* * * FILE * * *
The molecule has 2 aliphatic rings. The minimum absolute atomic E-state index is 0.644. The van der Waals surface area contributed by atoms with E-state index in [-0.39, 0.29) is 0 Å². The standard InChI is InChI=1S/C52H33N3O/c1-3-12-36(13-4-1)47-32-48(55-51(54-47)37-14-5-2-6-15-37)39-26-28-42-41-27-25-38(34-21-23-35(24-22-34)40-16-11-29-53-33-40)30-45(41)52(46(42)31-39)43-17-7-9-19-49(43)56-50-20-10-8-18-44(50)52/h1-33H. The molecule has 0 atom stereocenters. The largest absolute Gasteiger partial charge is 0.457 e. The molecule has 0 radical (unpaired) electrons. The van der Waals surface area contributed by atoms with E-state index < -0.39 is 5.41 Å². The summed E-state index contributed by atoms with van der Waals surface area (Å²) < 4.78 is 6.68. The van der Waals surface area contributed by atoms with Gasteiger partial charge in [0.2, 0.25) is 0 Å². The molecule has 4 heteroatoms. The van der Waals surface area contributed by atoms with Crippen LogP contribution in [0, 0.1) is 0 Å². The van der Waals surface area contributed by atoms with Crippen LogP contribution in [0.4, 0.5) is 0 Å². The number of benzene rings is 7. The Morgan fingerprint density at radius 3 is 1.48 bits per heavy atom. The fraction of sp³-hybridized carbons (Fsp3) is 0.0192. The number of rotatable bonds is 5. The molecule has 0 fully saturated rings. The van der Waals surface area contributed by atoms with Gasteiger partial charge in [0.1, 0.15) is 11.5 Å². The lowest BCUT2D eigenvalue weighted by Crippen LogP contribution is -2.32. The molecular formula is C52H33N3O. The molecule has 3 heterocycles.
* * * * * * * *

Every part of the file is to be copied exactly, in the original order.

The molecule has 2 aliphatic rings. The minimum absolute atomic E-state index is 0.644. The van der Waals surface area contributed by atoms with E-state index in [-0.39, 0.29) is 0 Å². The standard InChI is InChI=1S/C52H33N3O/c1-3-12-36(13-4-1)47-32-48(55-51(54-47)37-14-5-2-6-15-37)39-26-28-42-41-27-25-38(34-21-23-35(24-22-34)40-16-11-29-53-33-40)30-45(41)52(46(42)31-39)43-17-7-9-19-49(43)56-50-20-10-8-18-44(50)52/h1-33H. The molecule has 0 atom stereocenters. The largest absolute Gasteiger partial charge is 0.457 e. The molecule has 0 radical (unpaired) electrons. The van der Waals surface area contributed by atoms with E-state index < -0.39 is 5.41 Å². The summed E-state index contributed by atoms with van der Waals surface area (Å²) < 4.78 is 6.68. The van der Waals surface area contributed by atoms with Gasteiger partial charge in [0.2, 0.25) is 0 Å². The molecule has 4 heteroatoms. The van der Waals surface area contributed by atoms with Crippen LogP contribution in [0, 0.1) is 0 Å². The van der Waals surface area contributed by atoms with Crippen LogP contribution in [0.4, 0.5) is 0 Å². The number of benzene rings is 7. The Morgan fingerprint density at radius 3 is 1.48 bits per heavy atom. The fraction of sp³-hybridized carbons (Fsp3) is 0.0192. The number of rotatable bonds is 5. The molecule has 0 fully saturated rings. The van der Waals surface area contributed by atoms with Gasteiger partial charge in [0.1, 0.15) is 11.5 Å². The lowest BCUT2D eigenvalue weighted by Crippen LogP contribution is -2.32. The molecular formula is C52H33N3O. The molecule has 3 heterocycles.